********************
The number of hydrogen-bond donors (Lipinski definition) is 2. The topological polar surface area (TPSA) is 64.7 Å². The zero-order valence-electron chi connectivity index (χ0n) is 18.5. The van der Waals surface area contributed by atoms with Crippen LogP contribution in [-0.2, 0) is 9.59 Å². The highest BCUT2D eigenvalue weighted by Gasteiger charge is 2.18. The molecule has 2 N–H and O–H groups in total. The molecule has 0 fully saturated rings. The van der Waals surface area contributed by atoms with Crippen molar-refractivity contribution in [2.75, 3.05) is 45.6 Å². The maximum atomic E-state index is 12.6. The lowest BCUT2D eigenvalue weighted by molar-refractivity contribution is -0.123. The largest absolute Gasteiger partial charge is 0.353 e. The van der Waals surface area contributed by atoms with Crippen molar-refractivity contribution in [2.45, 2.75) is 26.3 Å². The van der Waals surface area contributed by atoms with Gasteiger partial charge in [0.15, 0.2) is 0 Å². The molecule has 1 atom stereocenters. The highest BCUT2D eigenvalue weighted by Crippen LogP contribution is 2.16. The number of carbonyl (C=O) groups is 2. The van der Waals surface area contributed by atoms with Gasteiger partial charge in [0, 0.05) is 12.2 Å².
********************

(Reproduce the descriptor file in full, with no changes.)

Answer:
The number of hydrogen-bond donors (Lipinski definition) is 2. The topological polar surface area (TPSA) is 64.7 Å². The zero-order valence-electron chi connectivity index (χ0n) is 18.5. The van der Waals surface area contributed by atoms with Crippen LogP contribution in [-0.2, 0) is 9.59 Å². The highest BCUT2D eigenvalue weighted by Gasteiger charge is 2.18. The molecule has 2 N–H and O–H groups in total. The molecule has 0 fully saturated rings. The van der Waals surface area contributed by atoms with Crippen molar-refractivity contribution in [2.75, 3.05) is 45.6 Å². The maximum atomic E-state index is 12.6. The lowest BCUT2D eigenvalue weighted by molar-refractivity contribution is -0.123. The largest absolute Gasteiger partial charge is 0.353 e. The van der Waals surface area contributed by atoms with Crippen molar-refractivity contribution in [2.45, 2.75) is 26.3 Å². The van der Waals surface area contributed by atoms with Gasteiger partial charge in [0.15, 0.2) is 0 Å². The molecule has 1 atom stereocenters. The highest BCUT2D eigenvalue weighted by Crippen LogP contribution is 2.16. The number of carbonyl (C=O) groups is 2. The van der Waals surface area contributed by atoms with Gasteiger partial charge in [0, 0.05) is 12.2 Å².